The catastrophic ongoing Syrian civil war has forced millions of their citizens out of their own country and to seek refuge from the European Union. The refugees are accepted in several countries but for others, they are treated as ISIS terrorists, disallowed into those other few certain countries. Syrian refugees who are already in dire situation, are treated with even more cold hostility since the terrorist attacks in France.
Donald Trump, the GOP presidential candidate for 2016, suggested for a temporary ban on Muslims entering the United States after another terrorist attack at the Brussels airport.
But is it unfair to treat Muslim refugees or simply just by being a Muslim, like terrorists because of their religion?
The Mormons, however, have a different teaching in life. They believe in being kind and showing empathy towards strangers. Founded in 1800s, The Church of Jesus Christ of Latter Day Saints have over 15 million Mormons devoted to Mormonism.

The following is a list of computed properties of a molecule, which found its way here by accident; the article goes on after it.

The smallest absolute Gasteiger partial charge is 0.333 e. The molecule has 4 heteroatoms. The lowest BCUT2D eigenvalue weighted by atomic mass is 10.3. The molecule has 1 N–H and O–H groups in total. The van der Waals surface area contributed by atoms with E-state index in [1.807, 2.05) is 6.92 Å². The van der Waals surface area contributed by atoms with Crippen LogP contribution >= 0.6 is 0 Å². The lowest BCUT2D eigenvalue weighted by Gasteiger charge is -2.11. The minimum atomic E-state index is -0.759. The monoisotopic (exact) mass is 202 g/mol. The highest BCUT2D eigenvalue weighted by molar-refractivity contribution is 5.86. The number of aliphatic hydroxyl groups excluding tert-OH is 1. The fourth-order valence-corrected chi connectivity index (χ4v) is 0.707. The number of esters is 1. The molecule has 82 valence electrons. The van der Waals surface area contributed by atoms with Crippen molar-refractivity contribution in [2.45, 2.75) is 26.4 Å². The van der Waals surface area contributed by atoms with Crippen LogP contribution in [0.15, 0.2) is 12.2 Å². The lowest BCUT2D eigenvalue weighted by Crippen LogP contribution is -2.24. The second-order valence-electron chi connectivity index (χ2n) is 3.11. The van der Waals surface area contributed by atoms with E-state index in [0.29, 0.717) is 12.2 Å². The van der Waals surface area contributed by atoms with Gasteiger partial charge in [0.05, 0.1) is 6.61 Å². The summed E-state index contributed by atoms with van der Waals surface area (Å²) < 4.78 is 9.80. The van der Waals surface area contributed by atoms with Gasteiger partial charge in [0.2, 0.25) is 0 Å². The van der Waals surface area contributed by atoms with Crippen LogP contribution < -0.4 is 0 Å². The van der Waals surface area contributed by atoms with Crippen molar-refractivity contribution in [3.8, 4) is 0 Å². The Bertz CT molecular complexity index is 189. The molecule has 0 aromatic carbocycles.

"Look around your neighborhood, school, workplace, and other places you frequent for those who might need your help and love," said the I Was a Stranger campaign's guiding principles. "For I was hungry and you gave me something to eat, I was thirsty and you gave me something to drink, I was a stranger and you invited me in."
Whether it was by smaller gestures like offering a drink or a meal, or even giving a place to stay to strangers, the campaign teaches their practioners to show empathy towards those seeking refuge away from their own country. They also teach their fellow Mormons to help the refuges understand their new found cultures and help them embrace it.
Apart from that, other Mormons can also volunteer in other opportunities that the campaign provides such as helping refugees in their own town or communities.
It is very inspiring to see mormons bringing together all types of religions, especially in times where true terrorists uses religion as a force to divide people up. They have proven that religion is about good teachings and learning to coincide with one another, regardless of race language or religion.